Program shows girls economic opportunity of STEM education

150 150 Courtney M. Fowler

Participants in the Engineering Girls – It Takes A Village program in 2013. (Photo Credit: Lily Gossage/CSULB)

California is home to Silicon Valley and thousands of other computer and industrial engineering positions. For that reason, STEM (science, technology, engineering and math) education has become imperative for young students to learn in order to keep the state economy competitive. One of the key ideas is getting young women actively involved in STEM education through both traditional and non-traditional methods.

Women make up just over half of the state’s population, but still remain only 10 percent of the engineering profession. The goal of organizations such as the California State University at Long Beach (CSULB) ‘Women-In-Engineering Outreach Program’ has been to expand STEM education so that it’s not only more reflective of the population, but also boosts economic opportunity.

“I recognize that while women contribute vastly to the economic growth, they have not yet achieved parity with men in terms of truly shaping the direction of the economy as entrepreneurs, especially within the STEM field,” said Lily Gossage, founder of the program.

Gossage, who is currently completing a Ph.D. in Higher Education, M.A. in Cross-cultural Teaching, and holds an M.Ed. in Educational Management and B.S. in Medical Microbiology with a Minor in Chemistry, would like more girls to be present within the STEM field. She also wants people in general to realize the tremendous opportunities offered by STEM careers.

“The great thing about STEM education is that it prepares students for one of the most rapidly growing sectors in the economy,” Gossage said. “Women have the ability to improve their own lives and potentially the world by pursuing STEM professions.”

Gossage’s statements are supported by data that says STEM education can lead both an enhanced quality of life and better job prospects. According to the Los Angeles Chamber of Commerce, the unemployment rate for STEM workers is .6% lower than college graduates who are trained in another discipline.

Additionally, income revenues for those employed in STEM fields are on average $18,000 more annually than non-STEM employees. The data translates to STEM grads earning 23 percent more than non-STEM grads during their lifetime.

The California STEM Learning Network (CSLN) released a report, High Stakes: STEM Education The Essential Ingredient for California Competitiveness, highlighting what needs to be done to enhance STEM education and how important it is to our future. Their four-part system includes: inspiring, engaging, educating and employing as the stepping stones toward sustaining future economic prosperity for California.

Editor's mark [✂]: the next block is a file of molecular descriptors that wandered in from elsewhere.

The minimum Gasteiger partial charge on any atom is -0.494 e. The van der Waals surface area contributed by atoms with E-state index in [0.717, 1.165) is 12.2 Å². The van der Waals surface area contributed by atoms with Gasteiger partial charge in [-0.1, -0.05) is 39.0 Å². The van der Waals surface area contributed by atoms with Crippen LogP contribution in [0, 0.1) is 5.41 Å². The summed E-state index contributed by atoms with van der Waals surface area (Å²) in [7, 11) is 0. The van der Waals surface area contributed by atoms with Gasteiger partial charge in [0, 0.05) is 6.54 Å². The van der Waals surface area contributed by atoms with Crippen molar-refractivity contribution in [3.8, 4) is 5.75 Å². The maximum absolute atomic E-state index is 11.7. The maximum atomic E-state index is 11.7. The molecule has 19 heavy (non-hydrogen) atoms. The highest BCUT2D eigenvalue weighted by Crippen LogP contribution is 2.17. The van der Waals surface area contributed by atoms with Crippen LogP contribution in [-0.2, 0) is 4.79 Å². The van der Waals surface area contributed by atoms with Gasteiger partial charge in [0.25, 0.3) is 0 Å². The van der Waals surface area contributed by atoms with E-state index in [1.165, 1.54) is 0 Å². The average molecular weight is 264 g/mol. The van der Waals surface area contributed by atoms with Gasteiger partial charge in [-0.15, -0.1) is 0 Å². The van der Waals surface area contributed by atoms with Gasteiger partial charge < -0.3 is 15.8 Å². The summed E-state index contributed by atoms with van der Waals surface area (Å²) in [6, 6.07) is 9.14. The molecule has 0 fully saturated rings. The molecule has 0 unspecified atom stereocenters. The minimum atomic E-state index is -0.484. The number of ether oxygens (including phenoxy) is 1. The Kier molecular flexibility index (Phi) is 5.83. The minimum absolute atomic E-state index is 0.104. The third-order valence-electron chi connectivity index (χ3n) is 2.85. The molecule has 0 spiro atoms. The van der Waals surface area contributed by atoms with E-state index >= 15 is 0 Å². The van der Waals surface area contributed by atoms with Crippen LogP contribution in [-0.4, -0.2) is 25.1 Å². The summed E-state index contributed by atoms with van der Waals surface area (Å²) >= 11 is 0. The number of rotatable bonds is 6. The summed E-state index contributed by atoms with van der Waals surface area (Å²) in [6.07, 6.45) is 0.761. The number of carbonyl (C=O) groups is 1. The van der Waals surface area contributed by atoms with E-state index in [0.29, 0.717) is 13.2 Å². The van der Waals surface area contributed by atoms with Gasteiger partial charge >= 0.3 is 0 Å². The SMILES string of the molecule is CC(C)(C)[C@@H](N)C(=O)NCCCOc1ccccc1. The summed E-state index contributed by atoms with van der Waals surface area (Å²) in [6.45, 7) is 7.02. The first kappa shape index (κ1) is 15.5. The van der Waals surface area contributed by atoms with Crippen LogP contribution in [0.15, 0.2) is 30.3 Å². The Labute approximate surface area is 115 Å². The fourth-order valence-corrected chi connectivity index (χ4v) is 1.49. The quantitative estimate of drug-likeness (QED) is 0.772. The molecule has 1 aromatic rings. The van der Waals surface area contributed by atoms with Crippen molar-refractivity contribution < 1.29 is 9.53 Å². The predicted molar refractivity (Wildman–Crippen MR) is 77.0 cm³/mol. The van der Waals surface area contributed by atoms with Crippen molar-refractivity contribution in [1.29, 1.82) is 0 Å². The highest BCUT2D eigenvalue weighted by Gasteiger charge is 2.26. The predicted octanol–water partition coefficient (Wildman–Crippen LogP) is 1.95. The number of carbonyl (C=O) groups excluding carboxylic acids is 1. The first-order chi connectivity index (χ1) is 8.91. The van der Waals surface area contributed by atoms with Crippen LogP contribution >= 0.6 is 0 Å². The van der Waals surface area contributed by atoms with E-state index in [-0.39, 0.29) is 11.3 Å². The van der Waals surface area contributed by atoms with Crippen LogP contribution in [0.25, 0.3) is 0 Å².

The report states the high-growth aerospace sector alone employs an approximate 600,000 people in high-paying jobs spread throughout 6,000 California companies. California employs 18 percent of the nation’s technical workforce. But, with around 45 percent of today’s science and engineering workforce retiring within the next few years, the need for growth is urgent.

In many ways, Gossage’s Women-In-Engineering Outreach Program represents the first three actions in CSLN’s recommendations for growing the STEM workforce.

“In order to see advancements happen in our society, we have to create interest in STEM education and then cultivate that interest,” Gossage said. “To truly grow STEM education, we have to show girls that it’s an option.”

Gossage’s program will be having two events in the near future to do just that.

The first, the “Engineering Girls Internship” is a one-week summer program at CSULB that serves high-achieving 8th grade girls. It coordinates NASA education with laboratory experience to demonstrate work done by professional engineers and scientists dealing with space exploration. The internship is June 22 through June 28.

The second is the annual one-week residential program, “Engineering Girls – It Takes A Village.” The program is geared towards elementary school girls and parents who are residents at the Villages at Cabrillo, a supported-housing complex in Long Beach, CA. Included in the week are a series of workshops on different aspects of STEM education as well as field trips to the Columbia Memorial Space Center and Long Beach City College. The program takes place early-August 2014.

Innovative partnerships that build up the state’s workforce in high-growth fields like STEM and career technical education jobs, a top priority of the Workforce Action Team of the California Economic Summit, have hugely important effects, not just for California’s regional economies, but also for the students’ confidence and careers.

“Investing in young girls for STEM education goes beyond the broader discussion of gender equality and breaking down stereotypes,” Gossage said. “The major goal for inspiring young girls to pursue STEM professions includes the idea of reassuring young women that they can be leaders and have the power to affect economic change.”


Courtney M. Fowler

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